• 46.
    Hjelm, Hans
    Stockholm University, Faculty of Humanities, Department of Linguistics.
    Cross-language Ontology Learning: Incorporating and Exploiting Cross-language Data in the Ontology Learning Process2009Doctoral thesis, monograph (Other academic)
    Abstract [en]

    An ontology is a knowledge-representation structure, where words, terms or concepts are defined by their mutual hierarchical relations. Ontologies are becoming ever more prevalent in the world of natural language processing, where we currently see a tendency towards using semantics for solving a variety of tasks, particularly tasks related to information access. Ontologies, taxonomies and thesauri (all related notions) are also used in various variants by humans, to standardize business transactions or for finding conceptual relations between terms in, e.g., the medical domain.

    The acquisition of machine-readable, domain-specific semantic knowledge is time consuming and prone to inconsistencies. The field of ontology learning therefore provides tools for automating the construction of domain ontologies (ontologies describing the entities and relations within a particular field of interest), by analyzing large quantities of domain-specific texts.

    This thesis studies three main topics within the field of ontology learning. First, we examine which sources of information are useful within an ontology learning system and how the information sources can be combined effectively. Secondly, we do this with a special focus on cross-language text collections, to see if we can learn more from studying several languages at once, than we can from a single-language text collection. Finally, we investigate new approaches to formal and automatic evaluation of the quality of a learned ontology.

    We demonstrate how to combine information sources from different languages and use them to train automatic classifiers to recognize lexico-semantic relations. The cross-language data is shown to have a positive effect on the quality of the learned ontologies. We also give theoretical and experimental results, showing that our ontology evaluation method is a good complement to and in some aspects improves on the evaluation measures in use today.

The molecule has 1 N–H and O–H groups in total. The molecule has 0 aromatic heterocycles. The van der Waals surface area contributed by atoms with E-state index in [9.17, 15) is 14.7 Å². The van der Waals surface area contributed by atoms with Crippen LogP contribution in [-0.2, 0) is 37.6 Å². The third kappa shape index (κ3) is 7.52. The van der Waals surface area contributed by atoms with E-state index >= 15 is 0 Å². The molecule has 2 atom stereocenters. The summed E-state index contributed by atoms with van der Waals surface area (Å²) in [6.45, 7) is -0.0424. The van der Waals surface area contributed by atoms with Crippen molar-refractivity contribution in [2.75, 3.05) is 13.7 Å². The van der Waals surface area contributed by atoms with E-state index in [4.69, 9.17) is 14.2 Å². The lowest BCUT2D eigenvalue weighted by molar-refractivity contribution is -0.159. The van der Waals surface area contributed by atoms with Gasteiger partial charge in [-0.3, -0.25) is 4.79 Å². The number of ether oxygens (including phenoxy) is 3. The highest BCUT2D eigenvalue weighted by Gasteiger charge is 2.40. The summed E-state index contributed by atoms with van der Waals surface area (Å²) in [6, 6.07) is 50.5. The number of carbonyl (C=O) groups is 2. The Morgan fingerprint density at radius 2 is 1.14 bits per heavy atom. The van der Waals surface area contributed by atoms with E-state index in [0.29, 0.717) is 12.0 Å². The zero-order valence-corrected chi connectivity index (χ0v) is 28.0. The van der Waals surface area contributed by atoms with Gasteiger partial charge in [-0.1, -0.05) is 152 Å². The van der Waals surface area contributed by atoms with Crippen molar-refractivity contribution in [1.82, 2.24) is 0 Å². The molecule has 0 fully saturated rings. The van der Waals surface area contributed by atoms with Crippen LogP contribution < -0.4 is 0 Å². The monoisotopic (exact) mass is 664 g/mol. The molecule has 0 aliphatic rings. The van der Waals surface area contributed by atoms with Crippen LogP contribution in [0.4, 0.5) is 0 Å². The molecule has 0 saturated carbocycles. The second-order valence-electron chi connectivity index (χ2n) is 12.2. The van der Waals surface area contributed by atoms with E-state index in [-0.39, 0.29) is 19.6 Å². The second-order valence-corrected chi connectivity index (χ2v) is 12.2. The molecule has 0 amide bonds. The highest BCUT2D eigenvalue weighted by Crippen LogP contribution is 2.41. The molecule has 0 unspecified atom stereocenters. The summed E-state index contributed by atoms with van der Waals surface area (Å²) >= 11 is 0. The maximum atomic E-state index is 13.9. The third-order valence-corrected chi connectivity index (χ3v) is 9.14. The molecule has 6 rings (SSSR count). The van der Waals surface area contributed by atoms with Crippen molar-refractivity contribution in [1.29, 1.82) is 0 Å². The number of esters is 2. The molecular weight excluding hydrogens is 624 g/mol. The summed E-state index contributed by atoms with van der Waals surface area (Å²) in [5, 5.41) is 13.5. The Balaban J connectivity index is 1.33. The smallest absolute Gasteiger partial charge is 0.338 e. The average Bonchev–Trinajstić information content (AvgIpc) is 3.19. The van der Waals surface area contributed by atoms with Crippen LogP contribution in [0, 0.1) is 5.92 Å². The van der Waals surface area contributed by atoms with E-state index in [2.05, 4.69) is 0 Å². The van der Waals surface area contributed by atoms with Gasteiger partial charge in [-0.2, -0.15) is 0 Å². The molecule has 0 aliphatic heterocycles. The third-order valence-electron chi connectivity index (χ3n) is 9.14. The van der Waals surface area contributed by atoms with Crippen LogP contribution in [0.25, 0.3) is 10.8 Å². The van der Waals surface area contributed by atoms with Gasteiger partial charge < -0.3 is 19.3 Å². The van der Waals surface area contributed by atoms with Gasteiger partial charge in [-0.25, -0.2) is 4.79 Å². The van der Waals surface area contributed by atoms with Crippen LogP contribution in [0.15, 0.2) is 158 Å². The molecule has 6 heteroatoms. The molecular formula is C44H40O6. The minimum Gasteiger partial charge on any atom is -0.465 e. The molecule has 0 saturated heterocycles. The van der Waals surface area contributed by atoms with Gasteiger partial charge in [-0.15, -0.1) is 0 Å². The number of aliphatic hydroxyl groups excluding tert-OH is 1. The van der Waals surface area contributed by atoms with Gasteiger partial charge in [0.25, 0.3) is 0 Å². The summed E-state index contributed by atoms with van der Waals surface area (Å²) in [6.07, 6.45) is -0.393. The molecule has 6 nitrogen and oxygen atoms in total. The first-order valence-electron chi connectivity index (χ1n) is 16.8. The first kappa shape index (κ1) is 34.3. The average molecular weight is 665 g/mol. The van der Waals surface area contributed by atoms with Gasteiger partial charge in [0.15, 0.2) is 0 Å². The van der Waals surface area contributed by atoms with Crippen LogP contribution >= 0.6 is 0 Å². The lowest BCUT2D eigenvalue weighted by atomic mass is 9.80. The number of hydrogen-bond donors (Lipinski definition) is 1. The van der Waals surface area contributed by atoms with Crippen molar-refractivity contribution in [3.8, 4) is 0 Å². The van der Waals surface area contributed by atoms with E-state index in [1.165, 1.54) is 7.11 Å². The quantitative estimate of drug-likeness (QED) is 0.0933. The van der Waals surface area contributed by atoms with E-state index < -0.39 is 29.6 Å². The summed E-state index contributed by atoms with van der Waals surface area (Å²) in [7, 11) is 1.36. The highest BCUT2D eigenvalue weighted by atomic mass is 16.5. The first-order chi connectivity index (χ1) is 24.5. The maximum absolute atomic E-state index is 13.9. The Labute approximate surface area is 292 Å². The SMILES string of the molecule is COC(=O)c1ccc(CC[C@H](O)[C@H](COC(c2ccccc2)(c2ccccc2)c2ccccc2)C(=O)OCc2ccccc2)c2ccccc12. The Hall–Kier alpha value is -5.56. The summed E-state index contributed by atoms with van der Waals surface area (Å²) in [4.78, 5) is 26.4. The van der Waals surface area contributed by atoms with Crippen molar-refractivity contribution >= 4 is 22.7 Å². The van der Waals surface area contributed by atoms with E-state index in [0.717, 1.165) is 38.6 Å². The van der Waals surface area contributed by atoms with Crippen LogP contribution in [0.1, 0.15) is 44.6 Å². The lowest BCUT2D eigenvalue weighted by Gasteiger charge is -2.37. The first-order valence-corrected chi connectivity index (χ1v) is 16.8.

• 47.
    Hjelm, Hans
    Stockholm University, Faculty of Humanities, Department of Linguistics, Computational Linguistics.
    Extraction of Cross Language Term Correspondences2006In: Proceedings of the 5th International Conference on Language Resources and Evaluation (LREC'2006), 2006Conference paper (Refereed)
  • 48.
    Hjelm, Hans
    Stockholm University, Faculty of Humanities, Department of Linguistics, Computational Linguistics.
    Identifying Cross Language Term Equivalents Using Statistical Machine Translation and Distributional Association Measures2007In: Proceedings of Nodalida 2007, the 16th Nordic Conference of Computational Linguistics / [ed] Nivre, Heiki-Jaan Kaalep, Kadri Muischnek and Mare Koit, 2007Conference paper (Refereed)
    Abstract [en]

    This article presents a comparison of the accuracy of a number of different approaches for identifying cross language term equivalents (translations). The methods investigated are on the one hand associative measures, commonly used in word-space models or in Information Retrieval and on the other hand a Statistical Machine Translation (SMT) approach. I have performed tests on six language pairs, using the JRC-Acquis parallel corpus as training material and Eurovoc as a gold standard. The SMT approach is shown to be more effective than the associative measures. The best results are achieved by taking a weighted average of the scores of the SMT approach and disparate associative measures.

  • 49.
    Hjelm, Hans
    et al.